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28th Jan 2023

EU Commission shoring up children's rights of same-sex parents

  • Children of same-sex couples sometimes find themselves in a legal limbo due to anti-LGBTI laws (Photo: Jonathan Cohen)
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A new EU Commission bill wants to ensure the rights of a child from same-sex couples are upheld across all EU states.

"The core of the proposal is that once a member state has established parenthood under its national law, they should be recognised by the other member states," EU justice commissioner, Didier Reynders, told reporters on Wednesday (7 December).

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The proposal follows legal wrangling and headaches for same-sex couples whose parenthood is recognised in one EU state but not in another.

Many find themselves in legal disputes or worse after moving or traveling to EU states that refuse to recognise their parenthood.

Last year, the EU court of justice ruled in favour of a same-sex couple, whose baby was born in Spain.

One parent was from Gibraltar and was unable to transfer citizenship to her daughter. The other was from Bulgaria. Spain only gives citizenship if one of the parents has Spanish citizenship.

With no other option, the Bulgarian parent then requested Bulgarian citizenship for the child. But authorities in Sofia refused, claiming a child cannot have two mothers.

Left without any citizenship and stuck in Spain, the infant was deprived of personal documents and unable to gain access to education, healthcare and social security.

The commission estimates at least two million children in the EU find themselves in similar predicaments, whereby one EU state recognises the parents but not another.

"The situation is not acceptable for the commission," said Reynders.

Reynders noted that EU states will still be able to decide who can become parents under their respective national laws.

And he said the bill, presented as a regulation, does not seek to define what constitutes a family.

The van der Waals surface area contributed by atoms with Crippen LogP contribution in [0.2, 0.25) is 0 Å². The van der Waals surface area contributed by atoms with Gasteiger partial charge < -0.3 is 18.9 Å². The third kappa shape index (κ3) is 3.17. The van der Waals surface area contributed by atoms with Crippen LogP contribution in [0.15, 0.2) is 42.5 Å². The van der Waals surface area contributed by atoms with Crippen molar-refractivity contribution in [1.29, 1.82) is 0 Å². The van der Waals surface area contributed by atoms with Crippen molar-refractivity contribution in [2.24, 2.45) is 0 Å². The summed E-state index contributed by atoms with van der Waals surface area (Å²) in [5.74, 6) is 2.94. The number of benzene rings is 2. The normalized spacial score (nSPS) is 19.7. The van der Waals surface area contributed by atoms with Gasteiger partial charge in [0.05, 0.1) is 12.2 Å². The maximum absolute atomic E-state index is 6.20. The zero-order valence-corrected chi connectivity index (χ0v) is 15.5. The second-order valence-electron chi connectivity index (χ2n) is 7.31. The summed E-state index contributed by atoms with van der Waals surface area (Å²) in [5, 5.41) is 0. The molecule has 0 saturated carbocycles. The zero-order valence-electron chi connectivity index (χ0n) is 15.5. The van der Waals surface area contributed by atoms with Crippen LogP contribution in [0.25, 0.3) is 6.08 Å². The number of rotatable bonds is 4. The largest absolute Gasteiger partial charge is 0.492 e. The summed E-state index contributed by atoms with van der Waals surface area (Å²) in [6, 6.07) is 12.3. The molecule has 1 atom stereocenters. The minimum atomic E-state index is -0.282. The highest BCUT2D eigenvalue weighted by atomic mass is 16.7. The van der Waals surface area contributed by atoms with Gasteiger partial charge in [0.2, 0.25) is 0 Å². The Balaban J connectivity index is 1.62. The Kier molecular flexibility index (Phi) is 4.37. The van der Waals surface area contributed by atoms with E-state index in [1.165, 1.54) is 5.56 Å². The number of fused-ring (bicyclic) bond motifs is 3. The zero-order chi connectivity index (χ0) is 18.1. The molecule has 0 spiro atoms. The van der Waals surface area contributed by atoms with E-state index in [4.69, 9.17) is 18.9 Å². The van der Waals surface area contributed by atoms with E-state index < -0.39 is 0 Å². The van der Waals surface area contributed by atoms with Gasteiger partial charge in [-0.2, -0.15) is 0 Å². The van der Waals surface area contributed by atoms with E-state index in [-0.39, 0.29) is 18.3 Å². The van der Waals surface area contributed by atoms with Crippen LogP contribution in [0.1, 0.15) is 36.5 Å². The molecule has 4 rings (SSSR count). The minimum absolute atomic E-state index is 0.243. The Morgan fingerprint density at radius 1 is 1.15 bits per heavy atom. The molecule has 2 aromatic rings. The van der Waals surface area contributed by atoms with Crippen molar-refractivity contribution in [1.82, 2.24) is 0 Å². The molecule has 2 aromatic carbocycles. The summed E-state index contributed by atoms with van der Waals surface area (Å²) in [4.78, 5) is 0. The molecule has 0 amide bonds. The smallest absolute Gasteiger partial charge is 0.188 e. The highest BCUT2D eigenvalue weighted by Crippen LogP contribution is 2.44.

Instead, he said it aims to protect the rights of the child, which he hopes will convince all EU states to back a bill that requires unanimity.

"Member state authorities should recognise parenthoods established in another member state without the need to have recourse to a specific procedure," he added.

In a statement, Europe's LGBTI umbrella organisation, ILGA-Europe, said that it means a child will be able to retain succession rights and have any one of their parents act as their legal representative in matters such as medical treatments, childcare and education.

"Currently, many children, including children of LGBTI parents, 'lose one parent' when crossing a border because of parenthood not being recognised," they said.

Political groups in the European Parliament have also welcomed the bill.

Gaby Bischoff, a German socialist MEP and vice-president of the group, said the bill comes at a time of backsliding of LGBTI+ rights in places like Hungary and Poland.

"The regulation will protect the rights of children from rainbow families," she said, in a statement.

Similar comments came from the Green president, German MEP Terry Reintke.

"The proposal is a very important step for the queer community," she said.

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